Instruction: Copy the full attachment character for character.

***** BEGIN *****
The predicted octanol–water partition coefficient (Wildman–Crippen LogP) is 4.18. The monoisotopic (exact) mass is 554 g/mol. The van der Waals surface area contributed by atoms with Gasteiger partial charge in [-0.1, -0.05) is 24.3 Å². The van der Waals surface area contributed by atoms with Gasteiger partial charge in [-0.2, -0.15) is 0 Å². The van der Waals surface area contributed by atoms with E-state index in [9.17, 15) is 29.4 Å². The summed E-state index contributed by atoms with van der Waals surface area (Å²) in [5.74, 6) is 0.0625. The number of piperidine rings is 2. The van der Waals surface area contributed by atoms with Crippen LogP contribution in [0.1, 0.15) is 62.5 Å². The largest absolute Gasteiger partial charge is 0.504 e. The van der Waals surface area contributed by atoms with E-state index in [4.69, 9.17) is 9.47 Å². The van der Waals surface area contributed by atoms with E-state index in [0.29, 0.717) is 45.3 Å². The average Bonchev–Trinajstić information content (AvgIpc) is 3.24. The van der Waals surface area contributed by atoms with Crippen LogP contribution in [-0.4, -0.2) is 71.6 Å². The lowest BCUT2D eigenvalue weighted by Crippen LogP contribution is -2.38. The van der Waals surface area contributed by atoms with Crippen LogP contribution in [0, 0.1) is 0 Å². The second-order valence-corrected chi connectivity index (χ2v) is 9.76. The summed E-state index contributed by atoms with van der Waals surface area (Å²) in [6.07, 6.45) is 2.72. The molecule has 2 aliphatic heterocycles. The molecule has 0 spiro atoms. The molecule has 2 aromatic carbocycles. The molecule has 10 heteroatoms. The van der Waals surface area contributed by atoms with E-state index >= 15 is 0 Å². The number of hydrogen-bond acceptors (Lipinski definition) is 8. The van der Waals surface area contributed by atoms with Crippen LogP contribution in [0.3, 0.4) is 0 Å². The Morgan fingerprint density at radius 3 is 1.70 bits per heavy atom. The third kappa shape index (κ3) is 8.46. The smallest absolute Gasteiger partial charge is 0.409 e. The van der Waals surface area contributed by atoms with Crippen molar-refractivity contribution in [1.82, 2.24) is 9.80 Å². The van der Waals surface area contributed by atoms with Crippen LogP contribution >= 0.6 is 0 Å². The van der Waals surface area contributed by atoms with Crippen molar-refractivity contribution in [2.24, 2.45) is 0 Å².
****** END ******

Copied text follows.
The predicted octanol–water partition coefficient (Wildman–Crippen LogP) is 4.18. The monoisotopic (exact) mass is 554 g/mol. The van der Waals surface area contributed by atoms with Gasteiger partial charge in [-0.1, -0.05) is 24.3 Å². The van der Waals surface area contributed by atoms with Gasteiger partial charge in [-0.2, -0.15) is 0 Å². The van der Waals surface area contributed by atoms with E-state index in [9.17, 15) is 29.4 Å². The summed E-state index contributed by atoms with van der Waals surface area (Å²) in [5.74, 6) is 0.0625. The number of piperidine rings is 2. The van der Waals surface area contributed by atoms with Crippen LogP contribution in [0.1, 0.15) is 62.5 Å². The largest absolute Gasteiger partial charge is 0.504 e. The van der Waals surface area contributed by atoms with E-state index in [4.69, 9.17) is 9.47 Å². The van der Waals surface area contributed by atoms with E-state index in [0.29, 0.717) is 45.3 Å². The average Bonchev–Trinajstić information content (AvgIpc) is 3.24. The van der Waals surface area contributed by atoms with Crippen LogP contribution in [-0.4, -0.2) is 71.6 Å². The lowest BCUT2D eigenvalue weighted by Crippen LogP contribution is -2.38. The van der Waals surface area contributed by atoms with Crippen LogP contribution in [0, 0.1) is 0 Å². The second-order valence-corrected chi connectivity index (χ2v) is 9.76. The summed E-state index contributed by atoms with van der Waals surface area (Å²) in [6.07, 6.45) is 2.72. The molecule has 2 aliphatic heterocycles. The molecule has 0 spiro atoms. The molecule has 2 aromatic carbocycles. The molecule has 10 heteroatoms. The van der Waals surface area contributed by atoms with E-state index >= 15 is 0 Å². The number of hydrogen-bond acceptors (Lipinski definition) is 8. The van der Waals surface area contributed by atoms with Crippen LogP contribution in [0.3, 0.4) is 0 Å². The Morgan fingerprint density at radius 3 is 1.70 bits per heavy atom. The third kappa shape index (κ3) is 8.46. The smallest absolute Gasteiger partial charge is 0.409 e. The van der Waals surface area contributed by atoms with Crippen molar-refractivity contribution in [1.82, 2.24) is 9.80 Å². The van der Waals surface area contributed by atoms with Crippen LogP contribution >= 0.6 is 0 Å². The van der Waals surface area contributed by atoms with Crippen molar-refractivity contribution in [2.24, 2.45) is 0 Å².